In early March 2020, amid the COVID-19 coronavirus disease outbreak that would later grow into a pandemic, the massive retail and delivery company Amazon launched the Amazon Relief Fund, which among other things, offers grants to contract and seasonal workers so they can receive sick pay if they contract the coronavirus.
The $25 million fund established by Amazon sparked an online backlash after a liberal newsletter pointed out that seasonal and contract workers would have to file an application to receive the funds, and that Amazon, a behemoth corporation whose founder and CEO Jeff Bezos is the richest person in the world, solicited public donations for the program.
Anger over the idea that a famously profitable corporation was soliciting donations from the public to fund sick leave for some of its workforce during a pandemic was initiated by reporting from Popular Information, described as a "newsletter about politics and power." The letter's founder, Judd Legum, posted this Twitter thread on March 24, 2020:
We reached out to Amazon for comment and received the following statement:
We are not and have not asked for donations and the Amazon Relief Fund has been funded by Amazon with an initial donation of $25 million. The structure to operate a fund like this, which hundreds of companies do through the same third-party, requires the program to be open to public contributions but we are not soliciting those contributions in any way.
Amazon truly did launch a $25 million fund to provide sick leave for contract workers and seasonal employees through a grant program to which those workers must file applications before receiving benefits.
Although the wording on the page has since been updated to indicate that donations are not expected, initially the language did indicate that Amazon was seeking — or at the very least suggesting — donations. An archived version of the page from March 19, 2020, included this statement (shown in the screen capture below): "The Fund relies primarily on individual donations from individuals and support from Amazon.com Services LLC to fund this program."
The page has since been updated. The highlighted sentence above was removed and the page now explicitly states that donations from the public are not expected, as follows:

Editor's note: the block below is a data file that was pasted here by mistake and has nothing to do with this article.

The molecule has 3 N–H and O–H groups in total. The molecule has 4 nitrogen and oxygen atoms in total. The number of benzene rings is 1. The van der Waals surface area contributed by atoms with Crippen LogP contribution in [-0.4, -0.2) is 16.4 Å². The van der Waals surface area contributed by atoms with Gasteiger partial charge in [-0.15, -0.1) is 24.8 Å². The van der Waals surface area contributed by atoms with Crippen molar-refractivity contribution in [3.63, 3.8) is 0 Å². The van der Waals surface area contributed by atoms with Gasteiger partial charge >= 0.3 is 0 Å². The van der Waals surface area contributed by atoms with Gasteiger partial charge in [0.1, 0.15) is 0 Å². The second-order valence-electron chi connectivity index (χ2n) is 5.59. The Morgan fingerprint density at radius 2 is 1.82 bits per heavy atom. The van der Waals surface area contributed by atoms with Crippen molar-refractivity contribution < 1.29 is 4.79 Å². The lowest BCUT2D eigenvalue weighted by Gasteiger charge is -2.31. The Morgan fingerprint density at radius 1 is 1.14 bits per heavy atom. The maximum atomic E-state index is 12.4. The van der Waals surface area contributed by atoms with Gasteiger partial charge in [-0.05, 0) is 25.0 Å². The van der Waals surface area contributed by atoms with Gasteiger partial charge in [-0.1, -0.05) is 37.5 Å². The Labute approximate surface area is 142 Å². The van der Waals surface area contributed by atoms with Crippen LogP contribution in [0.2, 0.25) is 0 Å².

We reached out to Legum, who told us via email that he believed Amazon changed the wording on the relief fund page "because the optics were clearly bad and the company is trying to cover up its actions." Legum added that in his view, "Amazon has ample resources to simply pay their contractors while they are out sick during this pandemic."
According to Amazon's announcement, the Amazon Relief Fund will provide their delivery partners and drivers "the ability to apply for grants approximately equal to up to two-weeks of pay if diagnosed with COVID-19 or placed into quarantine by the government or Amazon."
Additionally, the statement reads, "this fund will support our employees and contractors around the world who face financial hardships from other qualifying events, such as a natural disaster, federally declared emergency, or unforeseen personal hardship. Applicants can apply and receive a personal grant from the fund ranging from $400 to $5,000 USD per person." The company also announced it is offering unlimited unpaid time off for hourly staff during the month of March.
Whether or not Amazon actively solicited donations, the original wording on its Amazon Relief Fund page did call for individuals to donate to the fund. Even though the wording has been updated to state explicitly that no donations from the public are expected, a "Donate" button still exists on the page, which could be interpreted as an invitation to do so. We therefore rate this claim "True."